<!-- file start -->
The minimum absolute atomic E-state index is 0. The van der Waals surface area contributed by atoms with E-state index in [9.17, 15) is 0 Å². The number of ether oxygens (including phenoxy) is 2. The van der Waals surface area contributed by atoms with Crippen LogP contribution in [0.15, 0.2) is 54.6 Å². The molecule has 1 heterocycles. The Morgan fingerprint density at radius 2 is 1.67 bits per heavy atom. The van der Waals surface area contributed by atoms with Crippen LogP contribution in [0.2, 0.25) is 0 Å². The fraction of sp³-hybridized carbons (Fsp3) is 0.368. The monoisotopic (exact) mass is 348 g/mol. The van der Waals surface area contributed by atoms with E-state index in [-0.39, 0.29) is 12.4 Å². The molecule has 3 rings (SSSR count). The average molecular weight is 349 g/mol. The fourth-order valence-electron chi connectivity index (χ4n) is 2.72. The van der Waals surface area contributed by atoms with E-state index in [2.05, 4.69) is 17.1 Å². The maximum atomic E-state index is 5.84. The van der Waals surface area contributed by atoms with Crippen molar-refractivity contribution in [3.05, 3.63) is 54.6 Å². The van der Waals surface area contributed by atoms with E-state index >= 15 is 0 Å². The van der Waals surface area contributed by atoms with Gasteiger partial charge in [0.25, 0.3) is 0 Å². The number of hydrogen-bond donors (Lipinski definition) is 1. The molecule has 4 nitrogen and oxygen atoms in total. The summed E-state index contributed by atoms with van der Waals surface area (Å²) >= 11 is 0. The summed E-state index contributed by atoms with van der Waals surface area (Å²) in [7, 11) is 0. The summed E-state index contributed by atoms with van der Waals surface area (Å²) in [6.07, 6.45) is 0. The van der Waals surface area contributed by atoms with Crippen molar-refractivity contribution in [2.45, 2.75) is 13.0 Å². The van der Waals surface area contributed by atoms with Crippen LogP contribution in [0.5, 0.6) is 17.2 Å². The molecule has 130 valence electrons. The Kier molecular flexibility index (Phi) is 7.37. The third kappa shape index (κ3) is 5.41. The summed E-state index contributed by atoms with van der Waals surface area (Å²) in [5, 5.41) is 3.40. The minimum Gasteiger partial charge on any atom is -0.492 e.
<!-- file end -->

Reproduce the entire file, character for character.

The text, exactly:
The minimum absolute atomic E-state index is 0. The van der Waals surface area contributed by atoms with E-state index in [9.17, 15) is 0 Å². The number of ether oxygens (including phenoxy) is 2. The van der Waals surface area contributed by atoms with Crippen LogP contribution in [0.15, 0.2) is 54.6 Å². The molecule has 1 heterocycles. The Morgan fingerprint density at radius 2 is 1.67 bits per heavy atom. The van der Waals surface area contributed by atoms with Crippen LogP contribution in [0.2, 0.25) is 0 Å². The fraction of sp³-hybridized carbons (Fsp3) is 0.368. The monoisotopic (exact) mass is 348 g/mol. The van der Waals surface area contributed by atoms with E-state index in [-0.39, 0.29) is 12.4 Å². The molecule has 3 rings (SSSR count). The average molecular weight is 349 g/mol. The fourth-order valence-electron chi connectivity index (χ4n) is 2.72. The van der Waals surface area contributed by atoms with E-state index in [2.05, 4.69) is 17.1 Å². The maximum atomic E-state index is 5.84. The van der Waals surface area contributed by atoms with Crippen molar-refractivity contribution in [3.05, 3.63) is 54.6 Å². The van der Waals surface area contributed by atoms with E-state index >= 15 is 0 Å². The van der Waals surface area contributed by atoms with Gasteiger partial charge in [0.25, 0.3) is 0 Å². The number of hydrogen-bond donors (Lipinski definition) is 1. The molecule has 4 nitrogen and oxygen atoms in total. The summed E-state index contributed by atoms with van der Waals surface area (Å²) >= 11 is 0. The summed E-state index contributed by atoms with van der Waals surface area (Å²) in [7, 11) is 0. The summed E-state index contributed by atoms with van der Waals surface area (Å²) in [6.07, 6.45) is 0. The van der Waals surface area contributed by atoms with Crippen molar-refractivity contribution in [2.45, 2.75) is 13.0 Å². The van der Waals surface area contributed by atoms with Crippen LogP contribution in [0.5, 0.6) is 17.2 Å². The molecule has 130 valence electrons. The Kier molecular flexibility index (Phi) is 7.37. The third kappa shape index (κ3) is 5.41. The summed E-state index contributed by atoms with van der Waals surface area (Å²) in [5, 5.41) is 3.40. The minimum Gasteiger partial charge on any atom is -0.492 e.